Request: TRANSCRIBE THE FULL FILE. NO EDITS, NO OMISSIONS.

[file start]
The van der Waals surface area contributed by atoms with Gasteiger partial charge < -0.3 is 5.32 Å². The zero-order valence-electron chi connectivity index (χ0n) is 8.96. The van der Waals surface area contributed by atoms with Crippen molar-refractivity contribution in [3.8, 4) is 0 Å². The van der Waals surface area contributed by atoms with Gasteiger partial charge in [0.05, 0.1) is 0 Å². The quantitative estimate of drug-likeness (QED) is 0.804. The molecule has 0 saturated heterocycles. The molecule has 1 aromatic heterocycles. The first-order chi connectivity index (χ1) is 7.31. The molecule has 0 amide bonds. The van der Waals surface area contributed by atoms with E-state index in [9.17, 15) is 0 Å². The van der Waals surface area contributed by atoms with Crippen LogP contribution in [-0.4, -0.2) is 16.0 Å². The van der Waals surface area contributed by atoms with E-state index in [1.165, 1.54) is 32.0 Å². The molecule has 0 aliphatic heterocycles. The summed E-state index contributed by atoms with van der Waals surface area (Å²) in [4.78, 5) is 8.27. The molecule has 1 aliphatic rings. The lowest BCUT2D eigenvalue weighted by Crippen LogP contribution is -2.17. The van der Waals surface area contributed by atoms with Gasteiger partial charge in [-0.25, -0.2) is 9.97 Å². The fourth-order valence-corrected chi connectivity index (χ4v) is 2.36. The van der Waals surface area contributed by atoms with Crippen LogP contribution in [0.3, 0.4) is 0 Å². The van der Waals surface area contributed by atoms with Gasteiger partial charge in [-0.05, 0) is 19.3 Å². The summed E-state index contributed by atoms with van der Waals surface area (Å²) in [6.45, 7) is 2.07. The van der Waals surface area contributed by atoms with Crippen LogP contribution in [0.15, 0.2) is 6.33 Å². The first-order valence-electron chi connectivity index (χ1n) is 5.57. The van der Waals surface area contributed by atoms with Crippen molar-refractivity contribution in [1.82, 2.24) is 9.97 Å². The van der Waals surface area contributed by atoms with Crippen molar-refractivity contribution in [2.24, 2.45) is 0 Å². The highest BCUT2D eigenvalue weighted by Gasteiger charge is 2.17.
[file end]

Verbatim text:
The van der Waals surface area contributed by atoms with Gasteiger partial charge < -0.3 is 5.32 Å². The zero-order valence-electron chi connectivity index (χ0n) is 8.96. The van der Waals surface area contributed by atoms with Crippen molar-refractivity contribution in [3.8, 4) is 0 Å². The van der Waals surface area contributed by atoms with Gasteiger partial charge in [0.05, 0.1) is 0 Å². The quantitative estimate of drug-likeness (QED) is 0.804. The molecule has 0 saturated heterocycles. The molecule has 1 aromatic heterocycles. The first-order chi connectivity index (χ1) is 7.31. The molecule has 0 amide bonds. The van der Waals surface area contributed by atoms with E-state index in [9.17, 15) is 0 Å². The van der Waals surface area contributed by atoms with Crippen LogP contribution in [-0.4, -0.2) is 16.0 Å². The van der Waals surface area contributed by atoms with E-state index in [1.165, 1.54) is 32.0 Å². The molecule has 0 aliphatic heterocycles. The summed E-state index contributed by atoms with van der Waals surface area (Å²) in [4.78, 5) is 8.27. The molecule has 1 aliphatic rings. The lowest BCUT2D eigenvalue weighted by Crippen LogP contribution is -2.17. The van der Waals surface area contributed by atoms with Gasteiger partial charge in [-0.25, -0.2) is 9.97 Å². The fourth-order valence-corrected chi connectivity index (χ4v) is 2.36. The van der Waals surface area contributed by atoms with Crippen LogP contribution in [0.3, 0.4) is 0 Å². The van der Waals surface area contributed by atoms with Gasteiger partial charge in [-0.05, 0) is 19.3 Å². The summed E-state index contributed by atoms with van der Waals surface area (Å²) in [6.45, 7) is 2.07. The van der Waals surface area contributed by atoms with Crippen LogP contribution in [0.15, 0.2) is 6.33 Å². The first-order valence-electron chi connectivity index (χ1n) is 5.57. The van der Waals surface area contributed by atoms with Crippen molar-refractivity contribution in [1.82, 2.24) is 9.97 Å². The van der Waals surface area contributed by atoms with Crippen molar-refractivity contribution in [2.24, 2.45) is 0 Å². The highest BCUT2D eigenvalue weighted by Gasteiger charge is 2.17.